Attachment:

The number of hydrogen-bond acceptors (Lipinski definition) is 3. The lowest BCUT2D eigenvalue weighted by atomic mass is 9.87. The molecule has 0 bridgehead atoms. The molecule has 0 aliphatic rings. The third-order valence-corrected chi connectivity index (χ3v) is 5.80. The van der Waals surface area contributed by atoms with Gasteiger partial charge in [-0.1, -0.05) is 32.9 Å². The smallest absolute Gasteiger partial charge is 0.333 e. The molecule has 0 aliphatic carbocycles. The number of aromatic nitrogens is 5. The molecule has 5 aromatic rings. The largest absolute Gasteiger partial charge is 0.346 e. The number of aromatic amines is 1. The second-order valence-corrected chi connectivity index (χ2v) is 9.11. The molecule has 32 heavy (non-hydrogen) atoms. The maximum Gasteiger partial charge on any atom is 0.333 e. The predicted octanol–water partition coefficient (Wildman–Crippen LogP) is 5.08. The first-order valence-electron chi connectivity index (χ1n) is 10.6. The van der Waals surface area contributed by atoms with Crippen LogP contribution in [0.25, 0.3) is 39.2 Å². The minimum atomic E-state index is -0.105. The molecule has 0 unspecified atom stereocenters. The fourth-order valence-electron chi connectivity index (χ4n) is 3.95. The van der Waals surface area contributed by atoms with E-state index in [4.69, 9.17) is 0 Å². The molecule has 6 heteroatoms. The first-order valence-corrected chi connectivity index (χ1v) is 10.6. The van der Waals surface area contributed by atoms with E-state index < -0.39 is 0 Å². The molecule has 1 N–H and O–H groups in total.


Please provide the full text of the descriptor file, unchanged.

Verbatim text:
The number of hydrogen-bond acceptors (Lipinski definition) is 3. The lowest BCUT2D eigenvalue weighted by atomic mass is 9.87. The molecule has 0 bridgehead atoms. The molecule has 0 aliphatic rings. The third-order valence-corrected chi connectivity index (χ3v) is 5.80. The van der Waals surface area contributed by atoms with Gasteiger partial charge in [-0.1, -0.05) is 32.9 Å². The smallest absolute Gasteiger partial charge is 0.333 e. The molecule has 0 aliphatic carbocycles. The number of aromatic nitrogens is 5. The molecule has 5 aromatic rings. The largest absolute Gasteiger partial charge is 0.346 e. The number of aromatic amines is 1. The second-order valence-corrected chi connectivity index (χ2v) is 9.11. The molecule has 32 heavy (non-hydrogen) atoms. The maximum Gasteiger partial charge on any atom is 0.333 e. The predicted octanol–water partition coefficient (Wildman–Crippen LogP) is 5.08. The first-order valence-electron chi connectivity index (χ1n) is 10.6. The van der Waals surface area contributed by atoms with Crippen LogP contribution in [0.25, 0.3) is 39.2 Å². The minimum atomic E-state index is -0.105. The molecule has 0 unspecified atom stereocenters. The fourth-order valence-electron chi connectivity index (χ4n) is 3.95. The van der Waals surface area contributed by atoms with E-state index in [4.69, 9.17) is 0 Å². The molecule has 6 heteroatoms. The first-order valence-corrected chi connectivity index (χ1v) is 10.6. The van der Waals surface area contributed by atoms with E-state index < -0.39 is 0 Å². The molecule has 1 N–H and O–H groups in total.